The best reporting you probably missed
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MainMuck: A Case of The Vapors?
In the Victorian Era, women who were upset (you would be too if you had to wear a corset) might be ascribed a case of the “vapors.” It seems to have been a derogatory diagnosis that could encompass anything from premenstrual syndrome to “female hysteria.” (I would better describe that for you, except I only have first-hand experience with male hysteria.) The bottom line is that it was some kind of catch-all diagnosis that was so broad as to have little meaning at all, and perhaps many of the conditions it referred to didn’t really exist. Which brings us to “excited delirium,” a fairly nebulous term that — according to an investigation by The Influence** — has a habit of showing up in coroner’s reports when someone dies in police custody. This week’s three W’s: What is it? Why do I care? What now?
What is it?
As The Influence puts it: “Excited delirium is a very strange thing.” Ah. It’s not recognized by the American Medical Association or the Diagnostic and Statistical Manual of Mental Disorders — the bible of mental ailments. But the American College of Emergency Physicians say that it indeed exists as the result of a poorly understood stew of drug use, mental illness, and a highly stressful situation that can cause one’s physiology to freak out and shut down handy automatic functions like breathing.
Why do I care?
The Influence documented cases around the country in which excited delirium is used to explain deaths in police custody, even amid more obvious factors. The doctor who coined the phrase in the 1980s surmised that a slew of sex workers who had used crack were subsequently sent to their excitedly delirious deaths by a single sex act. Except, The Influence noted, it turns out it was just boring old asphyxiation, probably by a serial killer. The Influence highlighted more recent cases in which excited delirium was given as the cause of death when evidence showed police restraint techniques had impaired arrestees’ breathing.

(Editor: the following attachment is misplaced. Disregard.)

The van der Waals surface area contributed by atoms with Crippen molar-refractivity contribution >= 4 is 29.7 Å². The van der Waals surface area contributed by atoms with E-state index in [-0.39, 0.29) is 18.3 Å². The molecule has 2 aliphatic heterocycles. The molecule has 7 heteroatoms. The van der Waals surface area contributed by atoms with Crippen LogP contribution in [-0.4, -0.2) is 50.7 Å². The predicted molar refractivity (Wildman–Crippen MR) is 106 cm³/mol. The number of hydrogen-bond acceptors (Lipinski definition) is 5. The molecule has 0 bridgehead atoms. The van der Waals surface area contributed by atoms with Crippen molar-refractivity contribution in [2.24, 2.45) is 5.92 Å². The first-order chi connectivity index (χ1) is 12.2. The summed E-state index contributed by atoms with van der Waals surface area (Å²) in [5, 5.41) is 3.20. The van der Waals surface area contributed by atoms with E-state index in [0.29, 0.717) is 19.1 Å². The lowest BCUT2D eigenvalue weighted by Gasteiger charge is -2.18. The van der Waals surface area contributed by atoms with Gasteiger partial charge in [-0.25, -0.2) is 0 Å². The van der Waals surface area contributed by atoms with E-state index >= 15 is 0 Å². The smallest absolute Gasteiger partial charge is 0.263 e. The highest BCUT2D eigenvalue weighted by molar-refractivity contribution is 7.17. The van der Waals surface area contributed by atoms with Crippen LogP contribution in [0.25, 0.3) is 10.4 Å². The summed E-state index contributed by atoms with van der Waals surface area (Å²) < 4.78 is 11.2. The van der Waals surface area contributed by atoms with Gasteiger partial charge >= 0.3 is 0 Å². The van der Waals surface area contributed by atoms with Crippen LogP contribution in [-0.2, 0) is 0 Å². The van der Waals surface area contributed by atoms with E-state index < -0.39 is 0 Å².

The Influence reported that some police instruction manuals could do with a bit of editing, as they contain pretty confusing advice about which restraint techniques aren’t likely to, ya know, kill people. Another problem is that when a person dies maybe of excited delirium, police reports sometimes leave out details that point to a simpler explanation. And, as an entirely separate Chicago Tribune investigation made clear, many police face no repercussions for omitting details or even taking the witness stand and “testilying.” Or, as you know it: “lying.”
**If you’re wondering what the heck The Influence is, so were we. It’s a new, small publication focused on addiction, and owned by a company that designs websites and magazines for rehab clinics and halfway houses. In March, the Columbia Journalism Review delved into The Influence’s goals.
Choked By Traffic
“The Ironbound” sounds like a Game of Thrones redoubt, but is actually a neighborhood in Newark and a nexus of transit hubs and factories. According to The Village Voice, around 200 trucks pass through each hour, and diesel emissions have contributed to an astounding one-quarter of children in Newark suffering from asthma.
#facepalm Of the Week
If you enjoyed Eric Cartman doling out justice in the hamlet of South Park (“Respect my authoritah!”), you’ll like the Texas Observer’s profile of Edwards County Sheriff Pamela Elliott. Elliot is a member of the Constitutional Sheriffs and Peace Officers Association, which is exactly what it sounds like if it sounds like a group that encourages sheriffs to disobey laws they view as unconstitutional. According to the Observer, that makes it less funny to residents when Elliott mentions a potential list of women who might be okay to shoot.
Tweet of The Week
This is quite a New York Times correction pic.twitter.com/nJBnI1dLtP— Darren Rovell (@darrenrovell) May 11, 2016
Additional research by Kate Brown.
ProPublica does not vouch for the accuracy of stories appearing on SRSLY. We select, review and summarize key points from accountability stories that may not have gotten wide exposure. But we are not able to independently vet or vouch for the accuracy of stories produced by others. We will inform readers if we learn that stories have been challenged publicly or corrected.